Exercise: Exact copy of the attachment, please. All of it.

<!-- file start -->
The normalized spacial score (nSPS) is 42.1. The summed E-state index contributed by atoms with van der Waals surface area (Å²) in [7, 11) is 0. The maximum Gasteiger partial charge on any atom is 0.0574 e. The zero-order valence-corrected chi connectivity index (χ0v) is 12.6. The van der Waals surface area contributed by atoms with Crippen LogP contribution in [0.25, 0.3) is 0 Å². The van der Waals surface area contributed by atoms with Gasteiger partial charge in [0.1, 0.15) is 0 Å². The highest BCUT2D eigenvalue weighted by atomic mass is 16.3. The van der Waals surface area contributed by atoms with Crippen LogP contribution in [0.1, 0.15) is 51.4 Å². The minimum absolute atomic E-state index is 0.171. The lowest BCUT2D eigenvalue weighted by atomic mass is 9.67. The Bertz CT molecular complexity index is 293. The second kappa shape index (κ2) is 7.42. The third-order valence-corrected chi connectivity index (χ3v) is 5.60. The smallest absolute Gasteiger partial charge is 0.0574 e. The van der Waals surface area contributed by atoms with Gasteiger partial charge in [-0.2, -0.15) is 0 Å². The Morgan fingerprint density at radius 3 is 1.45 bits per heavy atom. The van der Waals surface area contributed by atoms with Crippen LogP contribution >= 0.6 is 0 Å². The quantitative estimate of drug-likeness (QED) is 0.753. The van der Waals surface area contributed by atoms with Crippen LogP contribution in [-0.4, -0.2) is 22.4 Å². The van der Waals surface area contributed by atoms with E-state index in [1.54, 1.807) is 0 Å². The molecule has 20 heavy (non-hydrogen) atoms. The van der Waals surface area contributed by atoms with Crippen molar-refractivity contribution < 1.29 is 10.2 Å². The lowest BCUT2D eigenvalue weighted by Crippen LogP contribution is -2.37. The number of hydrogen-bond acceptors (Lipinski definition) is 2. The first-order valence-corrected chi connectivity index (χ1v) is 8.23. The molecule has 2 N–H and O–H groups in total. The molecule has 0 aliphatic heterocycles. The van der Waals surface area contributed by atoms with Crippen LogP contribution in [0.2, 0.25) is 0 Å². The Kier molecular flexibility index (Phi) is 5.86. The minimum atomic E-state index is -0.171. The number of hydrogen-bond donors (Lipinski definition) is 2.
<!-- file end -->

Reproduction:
The normalized spacial score (nSPS) is 42.1. The summed E-state index contributed by atoms with van der Waals surface area (Å²) in [7, 11) is 0. The maximum Gasteiger partial charge on any atom is 0.0574 e. The zero-order valence-corrected chi connectivity index (χ0v) is 12.6. The van der Waals surface area contributed by atoms with Crippen LogP contribution in [0.25, 0.3) is 0 Å². The van der Waals surface area contributed by atoms with Gasteiger partial charge in [0.1, 0.15) is 0 Å². The highest BCUT2D eigenvalue weighted by atomic mass is 16.3. The van der Waals surface area contributed by atoms with Crippen LogP contribution in [0.1, 0.15) is 51.4 Å². The minimum absolute atomic E-state index is 0.171. The lowest BCUT2D eigenvalue weighted by atomic mass is 9.67. The Bertz CT molecular complexity index is 293. The second kappa shape index (κ2) is 7.42. The third-order valence-corrected chi connectivity index (χ3v) is 5.60. The smallest absolute Gasteiger partial charge is 0.0574 e. The van der Waals surface area contributed by atoms with Gasteiger partial charge in [-0.2, -0.15) is 0 Å². The Morgan fingerprint density at radius 3 is 1.45 bits per heavy atom. The van der Waals surface area contributed by atoms with Crippen LogP contribution >= 0.6 is 0 Å². The quantitative estimate of drug-likeness (QED) is 0.753. The van der Waals surface area contributed by atoms with Crippen LogP contribution in [-0.4, -0.2) is 22.4 Å². The van der Waals surface area contributed by atoms with E-state index in [1.54, 1.807) is 0 Å². The molecule has 20 heavy (non-hydrogen) atoms. The van der Waals surface area contributed by atoms with Crippen molar-refractivity contribution < 1.29 is 10.2 Å². The lowest BCUT2D eigenvalue weighted by Crippen LogP contribution is -2.37. The number of hydrogen-bond acceptors (Lipinski definition) is 2. The first-order valence-corrected chi connectivity index (χ1v) is 8.23. The molecule has 2 N–H and O–H groups in total. The molecule has 0 aliphatic heterocycles. The van der Waals surface area contributed by atoms with Crippen LogP contribution in [0.2, 0.25) is 0 Å². The Kier molecular flexibility index (Phi) is 5.86. The minimum atomic E-state index is -0.171. The number of hydrogen-bond donors (Lipinski definition) is 2.